Years ago, I took an adult education class in forensic psychology. We watched a video that showed three teenagers who all confessed to a murder that none of them committed. The charges were eventually thrown out, and the confessions deemed coerced. That resulted in the concept of “false confessions,” and changed the way police were allowed to interrogate. They had the teens all in separate rooms, lied to them, interrogated them for hours with no bathroom breaks, food or water until they got the confessions they wanted.
That stayed with me, and I always knew that I’d the idea of false confessions into a story some day. In my current mystery novel, Trust, the heroine, Lauren, is a few weeks away from getting married for the first time. She’s a high school teacher, and it seems like everything in her life is finally going in the right direction. She’s madly in love with David, a former minor-league pitcher turned stock broker, and brother of her teacher friend, Amy, who introduced them. While Lauren is at her final wedding dress fitting, there’s a news flash that one of her students has been reported missing. When his body is found a few days later, Lauren’s perfect world collapses when she becomes a person of interest in the investigation. She had been spending time after school with Eric, the murdered student and nasty rumors swirl that there may have been more to the relationship.
Things go from bad to worse, when Lauren’s fiancé David learns that there are things she never told him about her past, such as the fact she once confessed to murder when she was a teenager. The charges were dropped as that confession was deemed coerced, but the cloud of suspicion hanging over Lauren grows. David wants to believe Lauren as he’s never had any reason not to trust her. It does raise the question though of how well do you really know someone? And should you trust in that person unconditionally? Even when they may be charged with murder? Trust follows David’s journey to find the truth about what happened to Eric and to hopefully clear Lauren’s name. He’s assisted by his grandfather, who is a retired town sheriff and David’s best friend Jack, the current deputy sheriff.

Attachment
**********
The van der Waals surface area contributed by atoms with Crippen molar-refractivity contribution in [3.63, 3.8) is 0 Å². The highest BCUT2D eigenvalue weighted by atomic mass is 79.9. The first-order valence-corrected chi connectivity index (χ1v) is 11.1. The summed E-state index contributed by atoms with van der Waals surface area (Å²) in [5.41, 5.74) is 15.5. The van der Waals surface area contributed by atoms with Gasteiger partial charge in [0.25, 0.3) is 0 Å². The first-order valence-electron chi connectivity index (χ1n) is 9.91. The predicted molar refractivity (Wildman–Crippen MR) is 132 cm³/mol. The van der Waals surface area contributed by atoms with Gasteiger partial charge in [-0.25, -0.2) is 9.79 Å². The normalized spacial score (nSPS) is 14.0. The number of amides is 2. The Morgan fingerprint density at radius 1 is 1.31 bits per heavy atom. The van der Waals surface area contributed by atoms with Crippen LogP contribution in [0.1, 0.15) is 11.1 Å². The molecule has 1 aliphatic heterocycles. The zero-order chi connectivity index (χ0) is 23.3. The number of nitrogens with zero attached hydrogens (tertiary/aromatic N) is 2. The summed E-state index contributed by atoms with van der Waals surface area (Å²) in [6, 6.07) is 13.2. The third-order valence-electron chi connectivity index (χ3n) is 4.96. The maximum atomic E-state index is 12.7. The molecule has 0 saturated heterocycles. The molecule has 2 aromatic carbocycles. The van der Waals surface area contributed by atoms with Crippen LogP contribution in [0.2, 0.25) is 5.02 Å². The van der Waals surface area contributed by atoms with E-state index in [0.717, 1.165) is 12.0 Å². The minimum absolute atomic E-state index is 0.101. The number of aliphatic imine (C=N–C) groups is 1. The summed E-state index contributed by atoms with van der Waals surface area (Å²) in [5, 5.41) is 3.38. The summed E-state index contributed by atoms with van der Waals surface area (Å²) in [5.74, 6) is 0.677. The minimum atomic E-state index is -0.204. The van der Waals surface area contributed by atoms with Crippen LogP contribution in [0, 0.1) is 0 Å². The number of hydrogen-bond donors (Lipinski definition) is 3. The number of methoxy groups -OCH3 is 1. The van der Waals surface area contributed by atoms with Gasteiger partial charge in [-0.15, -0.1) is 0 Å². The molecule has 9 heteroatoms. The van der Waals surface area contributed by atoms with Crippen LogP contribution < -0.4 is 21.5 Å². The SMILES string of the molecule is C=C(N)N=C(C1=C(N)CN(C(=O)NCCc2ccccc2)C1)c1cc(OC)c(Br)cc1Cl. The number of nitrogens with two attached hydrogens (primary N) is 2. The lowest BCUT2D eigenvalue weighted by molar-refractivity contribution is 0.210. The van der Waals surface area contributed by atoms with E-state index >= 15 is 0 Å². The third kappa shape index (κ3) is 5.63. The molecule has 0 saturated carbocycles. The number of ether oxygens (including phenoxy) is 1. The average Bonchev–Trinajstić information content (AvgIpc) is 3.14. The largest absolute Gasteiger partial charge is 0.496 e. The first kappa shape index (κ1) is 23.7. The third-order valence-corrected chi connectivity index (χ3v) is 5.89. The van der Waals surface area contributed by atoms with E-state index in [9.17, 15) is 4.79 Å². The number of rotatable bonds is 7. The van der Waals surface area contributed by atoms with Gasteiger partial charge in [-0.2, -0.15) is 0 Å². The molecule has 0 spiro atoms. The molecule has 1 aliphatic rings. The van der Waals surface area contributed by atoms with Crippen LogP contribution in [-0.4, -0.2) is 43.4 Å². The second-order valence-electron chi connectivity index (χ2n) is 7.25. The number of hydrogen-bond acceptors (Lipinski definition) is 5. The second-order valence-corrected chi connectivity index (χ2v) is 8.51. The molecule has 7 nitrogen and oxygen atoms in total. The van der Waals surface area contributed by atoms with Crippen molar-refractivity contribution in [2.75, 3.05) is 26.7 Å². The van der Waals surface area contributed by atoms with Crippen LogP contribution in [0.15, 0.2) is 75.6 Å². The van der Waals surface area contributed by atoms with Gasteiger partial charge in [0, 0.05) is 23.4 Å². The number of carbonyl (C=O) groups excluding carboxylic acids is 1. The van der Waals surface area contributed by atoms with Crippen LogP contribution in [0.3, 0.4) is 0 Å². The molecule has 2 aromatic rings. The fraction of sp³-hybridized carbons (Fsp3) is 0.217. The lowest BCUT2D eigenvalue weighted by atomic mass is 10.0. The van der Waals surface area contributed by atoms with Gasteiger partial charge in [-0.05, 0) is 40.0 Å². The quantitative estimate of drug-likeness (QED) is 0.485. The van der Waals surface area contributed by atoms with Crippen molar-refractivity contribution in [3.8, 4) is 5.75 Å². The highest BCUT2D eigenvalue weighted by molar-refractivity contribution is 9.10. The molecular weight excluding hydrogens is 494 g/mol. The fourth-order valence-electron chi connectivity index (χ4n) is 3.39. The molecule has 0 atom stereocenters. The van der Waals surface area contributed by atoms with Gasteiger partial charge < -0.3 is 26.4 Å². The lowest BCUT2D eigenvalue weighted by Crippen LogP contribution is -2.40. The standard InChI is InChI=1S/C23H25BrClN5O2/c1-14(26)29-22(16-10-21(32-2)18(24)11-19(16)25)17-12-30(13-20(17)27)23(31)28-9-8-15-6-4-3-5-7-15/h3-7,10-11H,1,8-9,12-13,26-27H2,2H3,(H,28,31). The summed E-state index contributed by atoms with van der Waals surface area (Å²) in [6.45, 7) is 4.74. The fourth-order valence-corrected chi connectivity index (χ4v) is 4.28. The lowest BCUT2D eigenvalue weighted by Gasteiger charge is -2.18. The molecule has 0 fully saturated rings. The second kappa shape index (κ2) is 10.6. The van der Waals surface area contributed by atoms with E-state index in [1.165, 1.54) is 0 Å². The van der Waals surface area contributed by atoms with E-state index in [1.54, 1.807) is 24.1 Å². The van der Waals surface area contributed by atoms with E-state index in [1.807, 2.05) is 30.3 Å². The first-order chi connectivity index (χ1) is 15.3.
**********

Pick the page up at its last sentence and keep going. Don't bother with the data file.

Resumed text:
Coming up next is a spinoff of Trust, called Motive, and features Jane Cho, David’s cousin, who escapes to Waverly after almost getting killed on the job as a legal investigator with a special gift for computers. Her intention was to quit that high pressure, dangerous job and to follow a safer passion, cooking comfort food, by running a little shop called Comfort and Joy. But when she meets Jack, the deputy sheriff, and he learns about her abilities, he tempts her in more ways than one. Motive will be out by early April. Cover reveal below….
Bianca’s Note: With so much in the news today about teacher/student relationships, this story is quite timely. Not to mention never being sure who you can trust always makes for great entertainment (watch just about any show on Investigation Discovery for proof.)
Thanks to Pamela for giving the inside scoop behind her novel and for revealing the cover of her next book. She is offering an eBook copy of Trust, so be sure and enter below for your chance to win!a Rafflecopter giveaway